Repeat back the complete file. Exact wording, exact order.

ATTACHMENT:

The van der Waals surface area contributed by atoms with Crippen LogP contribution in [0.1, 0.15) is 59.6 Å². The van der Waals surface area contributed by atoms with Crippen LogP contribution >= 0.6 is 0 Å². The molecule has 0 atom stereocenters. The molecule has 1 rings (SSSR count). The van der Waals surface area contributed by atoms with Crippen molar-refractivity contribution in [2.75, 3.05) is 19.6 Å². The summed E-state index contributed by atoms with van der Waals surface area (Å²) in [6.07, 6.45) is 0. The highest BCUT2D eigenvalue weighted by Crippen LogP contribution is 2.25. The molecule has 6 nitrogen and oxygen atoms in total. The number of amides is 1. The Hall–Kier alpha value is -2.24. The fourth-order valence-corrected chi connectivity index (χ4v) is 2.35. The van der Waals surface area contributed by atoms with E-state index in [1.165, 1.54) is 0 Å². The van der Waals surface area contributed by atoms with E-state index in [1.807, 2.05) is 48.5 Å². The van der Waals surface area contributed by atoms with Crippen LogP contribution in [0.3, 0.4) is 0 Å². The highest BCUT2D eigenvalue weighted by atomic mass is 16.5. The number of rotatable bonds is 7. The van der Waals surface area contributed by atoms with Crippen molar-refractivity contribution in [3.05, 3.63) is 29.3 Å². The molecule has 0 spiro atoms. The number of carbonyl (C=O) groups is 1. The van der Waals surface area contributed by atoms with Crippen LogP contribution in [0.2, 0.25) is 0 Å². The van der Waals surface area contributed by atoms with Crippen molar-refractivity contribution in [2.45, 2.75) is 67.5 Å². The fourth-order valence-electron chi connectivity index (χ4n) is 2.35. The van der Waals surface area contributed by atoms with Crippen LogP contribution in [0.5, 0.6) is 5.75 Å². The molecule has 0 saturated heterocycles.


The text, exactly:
The van der Waals surface area contributed by atoms with Crippen LogP contribution in [0.1, 0.15) is 59.6 Å². The van der Waals surface area contributed by atoms with Crippen LogP contribution >= 0.6 is 0 Å². The molecule has 0 atom stereocenters. The molecule has 1 rings (SSSR count). The van der Waals surface area contributed by atoms with Crippen molar-refractivity contribution in [2.75, 3.05) is 19.6 Å². The summed E-state index contributed by atoms with van der Waals surface area (Å²) in [6.07, 6.45) is 0. The highest BCUT2D eigenvalue weighted by Crippen LogP contribution is 2.25. The molecule has 6 nitrogen and oxygen atoms in total. The number of amides is 1. The Hall–Kier alpha value is -2.24. The fourth-order valence-corrected chi connectivity index (χ4v) is 2.35. The van der Waals surface area contributed by atoms with E-state index in [1.165, 1.54) is 0 Å². The van der Waals surface area contributed by atoms with E-state index in [1.807, 2.05) is 48.5 Å². The van der Waals surface area contributed by atoms with Crippen LogP contribution in [0.3, 0.4) is 0 Å². The highest BCUT2D eigenvalue weighted by atomic mass is 16.5. The number of rotatable bonds is 7. The van der Waals surface area contributed by atoms with Crippen molar-refractivity contribution in [3.05, 3.63) is 29.3 Å². The molecule has 0 spiro atoms. The number of carbonyl (C=O) groups is 1. The van der Waals surface area contributed by atoms with Crippen LogP contribution in [0.2, 0.25) is 0 Å². The van der Waals surface area contributed by atoms with Crippen molar-refractivity contribution in [2.45, 2.75) is 67.5 Å². The fourth-order valence-electron chi connectivity index (χ4n) is 2.35. The van der Waals surface area contributed by atoms with Crippen LogP contribution in [0.5, 0.6) is 5.75 Å². The molecule has 0 saturated heterocycles.